The transport and network layers are the two most important parts of the OSI model.
In this tutorial, we’ll explore the fundamentals and the services offered by these two layers.
Finally, we’ll highlight the core differences between them.
2. Introduction to Transport Layer
Transport Layer is the fourth layer of the OSI Model:
It’s an end-to-end or process-to-process communication layer that is responsible for delivering the entire message.
A process is an application running on the host system. There might be more than one process running on the host. The transport layer ensures the communication between the process of a host to the process of another host.
For the process to process communication, the transport layer uses a port number assigned to each process uniquely.
Let’s take a real-life example of a postcard delivery. There are two houses, Home-A, and Home-B. Jack belongs to Home-A, and Jones belongs to Home-B. Jack wants to send a postcard to Jones. So, in order to deliver the postcard to the correct address, he needs to write the details on the postcard, such as the address, name of the receiver, and type of postcard.
In this example, Home-A and Home-B are two different networks. Jack and Jones are the IP addresses of the two hosts. The type of postcard represents different types of processes:
It’s important to note that the use of ports is crucial in the transport layer. Certainly, there can be multiple types of processes that may run on a single host at a particular time. In general, a single IP address is assigned to a host. A sender host sends the data to the receiver host with a port number. Furthermore, the receiver host can identify the port and will route the data to a specific process.
3. Services of Transport Layer
The transportation layer provides a lot of services:
This layer is responsible for delivering the messages, not only from a host to another host but also from a specific process of a host to a specific process of another host.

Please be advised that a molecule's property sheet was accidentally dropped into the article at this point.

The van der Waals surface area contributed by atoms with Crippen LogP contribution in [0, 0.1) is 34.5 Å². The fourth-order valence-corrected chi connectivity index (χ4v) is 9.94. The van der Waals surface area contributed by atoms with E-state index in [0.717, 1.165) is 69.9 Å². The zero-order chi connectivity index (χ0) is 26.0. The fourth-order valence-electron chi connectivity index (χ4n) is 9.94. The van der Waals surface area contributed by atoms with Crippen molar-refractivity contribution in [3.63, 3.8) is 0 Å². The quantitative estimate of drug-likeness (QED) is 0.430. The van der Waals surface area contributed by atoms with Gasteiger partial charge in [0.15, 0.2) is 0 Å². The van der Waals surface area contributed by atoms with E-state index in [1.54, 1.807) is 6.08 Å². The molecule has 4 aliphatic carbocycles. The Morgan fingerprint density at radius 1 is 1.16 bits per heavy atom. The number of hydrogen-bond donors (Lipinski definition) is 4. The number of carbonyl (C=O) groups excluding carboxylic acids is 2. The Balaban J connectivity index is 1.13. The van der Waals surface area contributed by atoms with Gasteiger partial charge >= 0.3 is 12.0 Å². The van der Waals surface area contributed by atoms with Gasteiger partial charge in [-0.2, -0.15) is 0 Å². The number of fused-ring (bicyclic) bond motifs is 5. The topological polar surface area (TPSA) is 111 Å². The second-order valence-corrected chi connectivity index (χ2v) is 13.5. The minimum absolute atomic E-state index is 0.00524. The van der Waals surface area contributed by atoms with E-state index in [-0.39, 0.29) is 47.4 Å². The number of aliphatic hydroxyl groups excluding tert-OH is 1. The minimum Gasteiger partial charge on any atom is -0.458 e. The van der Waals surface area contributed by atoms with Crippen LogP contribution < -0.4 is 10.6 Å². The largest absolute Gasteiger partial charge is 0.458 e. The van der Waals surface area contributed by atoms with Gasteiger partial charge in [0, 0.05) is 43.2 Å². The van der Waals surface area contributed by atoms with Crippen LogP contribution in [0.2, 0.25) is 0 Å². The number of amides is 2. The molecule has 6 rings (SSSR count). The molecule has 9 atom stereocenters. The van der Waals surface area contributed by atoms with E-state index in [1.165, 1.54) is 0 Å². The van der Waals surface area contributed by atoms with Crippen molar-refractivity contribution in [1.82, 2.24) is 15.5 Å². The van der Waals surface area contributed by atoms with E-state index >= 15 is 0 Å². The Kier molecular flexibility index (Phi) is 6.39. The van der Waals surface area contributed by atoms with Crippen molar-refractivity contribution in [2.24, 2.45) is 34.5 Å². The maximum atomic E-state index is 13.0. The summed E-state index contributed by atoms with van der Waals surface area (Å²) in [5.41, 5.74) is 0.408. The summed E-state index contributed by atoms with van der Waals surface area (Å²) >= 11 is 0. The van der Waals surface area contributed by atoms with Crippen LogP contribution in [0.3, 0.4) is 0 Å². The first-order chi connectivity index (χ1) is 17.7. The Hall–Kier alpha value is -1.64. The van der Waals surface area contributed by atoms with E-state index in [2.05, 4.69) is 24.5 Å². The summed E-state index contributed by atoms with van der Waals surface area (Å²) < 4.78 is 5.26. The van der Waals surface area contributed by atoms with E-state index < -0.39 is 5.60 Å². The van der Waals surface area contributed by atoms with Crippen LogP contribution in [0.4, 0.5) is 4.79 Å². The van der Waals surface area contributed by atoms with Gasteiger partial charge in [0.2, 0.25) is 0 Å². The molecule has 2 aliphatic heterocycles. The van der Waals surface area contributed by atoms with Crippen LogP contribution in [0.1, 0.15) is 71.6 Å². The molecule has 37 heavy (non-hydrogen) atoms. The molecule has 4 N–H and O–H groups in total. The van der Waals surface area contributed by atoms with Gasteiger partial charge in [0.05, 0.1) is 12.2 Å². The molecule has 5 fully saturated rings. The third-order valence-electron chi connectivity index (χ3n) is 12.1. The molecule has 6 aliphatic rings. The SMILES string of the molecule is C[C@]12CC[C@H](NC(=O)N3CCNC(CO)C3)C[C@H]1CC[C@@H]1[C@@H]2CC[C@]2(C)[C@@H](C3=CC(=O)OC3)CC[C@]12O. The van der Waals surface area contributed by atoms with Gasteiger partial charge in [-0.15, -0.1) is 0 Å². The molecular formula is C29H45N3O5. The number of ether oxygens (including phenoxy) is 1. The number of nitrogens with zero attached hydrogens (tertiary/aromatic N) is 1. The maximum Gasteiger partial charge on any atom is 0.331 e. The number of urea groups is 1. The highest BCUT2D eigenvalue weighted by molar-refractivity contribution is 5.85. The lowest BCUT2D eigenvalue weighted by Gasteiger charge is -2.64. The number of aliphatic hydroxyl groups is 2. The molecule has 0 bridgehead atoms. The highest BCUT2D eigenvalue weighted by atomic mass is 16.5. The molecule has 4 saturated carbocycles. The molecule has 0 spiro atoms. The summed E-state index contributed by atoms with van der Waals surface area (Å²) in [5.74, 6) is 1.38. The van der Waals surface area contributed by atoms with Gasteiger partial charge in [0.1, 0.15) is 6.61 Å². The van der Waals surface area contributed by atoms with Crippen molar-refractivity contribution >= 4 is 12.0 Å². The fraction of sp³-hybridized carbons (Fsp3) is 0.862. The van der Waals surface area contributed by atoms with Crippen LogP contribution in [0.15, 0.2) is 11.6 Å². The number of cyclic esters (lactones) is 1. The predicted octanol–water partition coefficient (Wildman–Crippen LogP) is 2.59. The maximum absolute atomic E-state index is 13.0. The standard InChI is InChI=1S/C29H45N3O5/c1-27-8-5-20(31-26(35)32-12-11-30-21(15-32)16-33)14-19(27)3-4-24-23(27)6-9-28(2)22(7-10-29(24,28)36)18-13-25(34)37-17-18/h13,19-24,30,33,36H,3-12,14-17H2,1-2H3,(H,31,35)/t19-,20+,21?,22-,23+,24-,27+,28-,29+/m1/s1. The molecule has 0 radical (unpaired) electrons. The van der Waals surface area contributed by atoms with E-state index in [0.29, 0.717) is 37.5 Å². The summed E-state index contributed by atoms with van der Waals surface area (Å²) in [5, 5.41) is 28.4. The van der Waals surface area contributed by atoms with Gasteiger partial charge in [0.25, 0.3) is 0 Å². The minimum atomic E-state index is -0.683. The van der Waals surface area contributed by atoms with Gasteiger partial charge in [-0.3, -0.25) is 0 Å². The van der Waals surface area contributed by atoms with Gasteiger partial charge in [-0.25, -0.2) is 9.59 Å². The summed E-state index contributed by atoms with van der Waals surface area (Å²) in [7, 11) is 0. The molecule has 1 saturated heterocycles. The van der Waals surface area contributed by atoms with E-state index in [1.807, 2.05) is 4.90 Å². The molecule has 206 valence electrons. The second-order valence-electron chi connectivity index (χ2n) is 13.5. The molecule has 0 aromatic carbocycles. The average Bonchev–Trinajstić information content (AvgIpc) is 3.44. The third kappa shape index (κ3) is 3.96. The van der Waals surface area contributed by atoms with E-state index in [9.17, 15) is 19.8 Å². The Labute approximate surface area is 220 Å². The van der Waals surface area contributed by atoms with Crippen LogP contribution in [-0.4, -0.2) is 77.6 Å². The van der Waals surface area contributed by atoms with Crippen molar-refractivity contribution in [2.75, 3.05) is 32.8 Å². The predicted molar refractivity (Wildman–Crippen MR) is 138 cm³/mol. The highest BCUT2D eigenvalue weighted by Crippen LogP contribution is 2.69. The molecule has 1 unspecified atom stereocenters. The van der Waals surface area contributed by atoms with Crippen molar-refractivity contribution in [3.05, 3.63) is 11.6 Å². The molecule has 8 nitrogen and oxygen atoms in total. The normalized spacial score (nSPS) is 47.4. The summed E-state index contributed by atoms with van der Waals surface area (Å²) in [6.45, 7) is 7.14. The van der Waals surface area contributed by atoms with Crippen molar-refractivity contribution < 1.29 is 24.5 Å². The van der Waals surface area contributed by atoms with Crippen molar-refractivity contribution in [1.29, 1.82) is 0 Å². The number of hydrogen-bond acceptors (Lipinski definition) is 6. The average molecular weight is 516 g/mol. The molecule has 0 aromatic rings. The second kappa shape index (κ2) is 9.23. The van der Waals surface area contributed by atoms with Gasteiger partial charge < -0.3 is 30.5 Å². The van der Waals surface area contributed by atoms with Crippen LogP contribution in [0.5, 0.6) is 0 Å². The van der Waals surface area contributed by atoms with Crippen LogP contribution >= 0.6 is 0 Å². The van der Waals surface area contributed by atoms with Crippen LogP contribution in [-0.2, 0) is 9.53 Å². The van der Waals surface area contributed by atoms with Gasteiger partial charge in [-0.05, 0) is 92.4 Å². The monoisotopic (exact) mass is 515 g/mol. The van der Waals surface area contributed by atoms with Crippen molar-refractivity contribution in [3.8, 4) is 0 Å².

Also, it provides reliability by offering services like in-order delivery of packets to process, no loss of data, and control of data duplication.
In addition, the transport layer is responsible for flow control of data transmission. Here, the receiver host controls the amount of data that is to be sent from the sender host. This is used to prevent the overhead of data on the receiver host because there’ll be a possibility that the receiver host is not capable of processing the data at the same rate. The transport layer provides the mechanism of flow control using Selective Repeat:
This layer provides the error control using checksum bits. The sender host generates a checksum using some algorithm. Furthermore, the receiver host decodes that checksum so that it can detect the corrupted packets. At the time of transmission, if there are any noises, it can alter the data. Hence, the transport layer uses the automatic repeat request method to re-transmit the missing or error packets:
It also facilitates the efficient use of the network by using multiplexing. There might be a case that multiple processes from the sender host need to send packets, but there is only one transport layer at a time. In this layer, a protocol accepts data from the different processes, differentiated by their assigned port, and adds them in the header.
On the receiver’s host, to process the incoming data, we need to perform demultiplexing. Here, the transport layer differentiates all the data and sends them to their respective processes according to their port addresses:
4. Introduction to Network Layer
Network Layer is the third layer of the OSI Model. It’s responsible for source-to-destination or host-to-host delivery of packets across multiple networks.
This layer takes the data from the transport layer, adds its header, and forwards it to the data link layer. This layer ensures that each packet reaches from its point of origin to its final destination. Switches and routers are used in this layer. The network layer is implemented on networking devices.